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Free-form Reef Installation

Ilya Dolgov’s new work is presented at Moscow’s XL Gallery.

Ilya Dolgov’s installation “Reef” will be at the XL Gallery, one of the leading Moscow galleries of contemporary art, till April 8. The winner of the 2016 Credit Suisse Cosmoscow Art Prize for Young Artists, Dolgov has long grappled with the question of what nature is and how people have interacted with it.

His ongoing research project “Forest Journal” is based upon Soviet writer Vitaly Bianki’s journal of the same name. Conceived and designed by Dolgov, the “Forest Journal” will have 12 issues, each featuring a guest artist, and containing texts and visuals that contribute toward a new vocabulary of nature. Just as Bianki sought to define nature’s essence through its various meanings – aesthetic, moral, agricultural, political – Dolgov tries to answer the question: “What is nature?”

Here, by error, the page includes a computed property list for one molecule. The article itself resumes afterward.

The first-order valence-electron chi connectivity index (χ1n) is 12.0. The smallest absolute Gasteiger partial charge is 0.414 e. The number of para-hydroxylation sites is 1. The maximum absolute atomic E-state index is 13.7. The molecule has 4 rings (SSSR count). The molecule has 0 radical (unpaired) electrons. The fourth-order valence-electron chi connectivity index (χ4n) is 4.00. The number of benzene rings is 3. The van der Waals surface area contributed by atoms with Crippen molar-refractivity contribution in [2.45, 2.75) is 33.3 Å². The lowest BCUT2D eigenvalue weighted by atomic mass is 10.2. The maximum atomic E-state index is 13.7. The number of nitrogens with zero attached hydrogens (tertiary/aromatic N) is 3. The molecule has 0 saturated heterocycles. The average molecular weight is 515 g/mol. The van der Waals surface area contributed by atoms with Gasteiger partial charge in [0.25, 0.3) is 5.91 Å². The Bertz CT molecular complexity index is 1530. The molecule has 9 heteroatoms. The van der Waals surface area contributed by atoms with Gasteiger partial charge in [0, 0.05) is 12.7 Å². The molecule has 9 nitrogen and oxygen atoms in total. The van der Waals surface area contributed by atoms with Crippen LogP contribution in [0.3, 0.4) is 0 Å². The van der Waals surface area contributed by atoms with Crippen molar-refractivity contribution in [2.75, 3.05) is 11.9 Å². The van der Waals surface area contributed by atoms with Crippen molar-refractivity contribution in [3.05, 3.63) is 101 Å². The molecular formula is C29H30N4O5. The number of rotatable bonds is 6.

His previous installation at the XL Gallery, “Model of nature, Goethe’s model,” consisted of small-scale sculptures set within upright hexagons constructed out of cane. “Reef” is less structured and includes free-form rivers of twigs, reeds, sand, and suspended canvases. Wire sculptures form skeletal frames over rocks and even an old desktop computer – almost protective – while a green plastic bag provides a single spot of bright color. It’s an altogether more haphazard scheme.

Born in Voronezh in 1984, Ilya Dolgov has established himself as a young artist of note with works in private Russian and foreign collections. In 2008 he – together with Nikolai Alekseev, Ivan Gorshkov, and Arseniy Zhilyaev – cofounded the Voronezh Center for Contemporary Art. Dolgov has been nominated for the Kandinsky Prize twice – in 2013 and 2015 – and received a grant from the Garage Museum of Contemporary Art in 2013.

“Reef,” XL Gallery, Moscow. Till April 8.